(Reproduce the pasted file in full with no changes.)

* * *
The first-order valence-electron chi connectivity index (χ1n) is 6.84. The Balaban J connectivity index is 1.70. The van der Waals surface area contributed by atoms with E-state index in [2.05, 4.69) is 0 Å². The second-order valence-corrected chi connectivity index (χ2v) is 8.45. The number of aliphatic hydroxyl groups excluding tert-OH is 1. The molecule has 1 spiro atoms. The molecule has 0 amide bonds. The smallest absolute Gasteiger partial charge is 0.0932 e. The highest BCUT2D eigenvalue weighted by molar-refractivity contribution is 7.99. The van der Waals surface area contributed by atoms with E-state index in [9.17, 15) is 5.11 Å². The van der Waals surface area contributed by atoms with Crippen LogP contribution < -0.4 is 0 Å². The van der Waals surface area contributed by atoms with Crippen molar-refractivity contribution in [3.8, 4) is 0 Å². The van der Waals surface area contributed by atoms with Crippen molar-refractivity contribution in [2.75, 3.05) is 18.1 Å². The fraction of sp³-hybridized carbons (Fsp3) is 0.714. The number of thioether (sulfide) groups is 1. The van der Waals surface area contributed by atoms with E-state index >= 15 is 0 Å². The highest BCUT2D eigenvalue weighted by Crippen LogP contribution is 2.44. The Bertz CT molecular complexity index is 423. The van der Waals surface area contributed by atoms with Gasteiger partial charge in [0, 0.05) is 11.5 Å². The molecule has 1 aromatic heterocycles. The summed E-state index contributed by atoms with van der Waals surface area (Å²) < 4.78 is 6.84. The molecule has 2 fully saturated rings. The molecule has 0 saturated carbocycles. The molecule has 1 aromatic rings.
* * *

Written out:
The first-order valence-electron chi connectivity index (χ1n) is 6.84. The Balaban J connectivity index is 1.70. The van der Waals surface area contributed by atoms with E-state index in [2.05, 4.69) is 0 Å². The second-order valence-corrected chi connectivity index (χ2v) is 8.45. The number of aliphatic hydroxyl groups excluding tert-OH is 1. The molecule has 1 spiro atoms. The molecule has 0 amide bonds. The smallest absolute Gasteiger partial charge is 0.0932 e. The highest BCUT2D eigenvalue weighted by molar-refractivity contribution is 7.99. The van der Waals surface area contributed by atoms with E-state index in [9.17, 15) is 5.11 Å². The van der Waals surface area contributed by atoms with Crippen LogP contribution < -0.4 is 0 Å². The van der Waals surface area contributed by atoms with Crippen molar-refractivity contribution in [3.8, 4) is 0 Å². The van der Waals surface area contributed by atoms with Crippen molar-refractivity contribution in [2.75, 3.05) is 18.1 Å². The fraction of sp³-hybridized carbons (Fsp3) is 0.714. The number of thioether (sulfide) groups is 1. The van der Waals surface area contributed by atoms with E-state index >= 15 is 0 Å². The highest BCUT2D eigenvalue weighted by Crippen LogP contribution is 2.44. The Bertz CT molecular complexity index is 423. The van der Waals surface area contributed by atoms with Gasteiger partial charge in [0, 0.05) is 11.5 Å². The molecule has 1 aromatic heterocycles. The summed E-state index contributed by atoms with van der Waals surface area (Å²) < 4.78 is 6.84. The molecule has 2 fully saturated rings. The molecule has 0 saturated carbocycles. The molecule has 1 aromatic rings.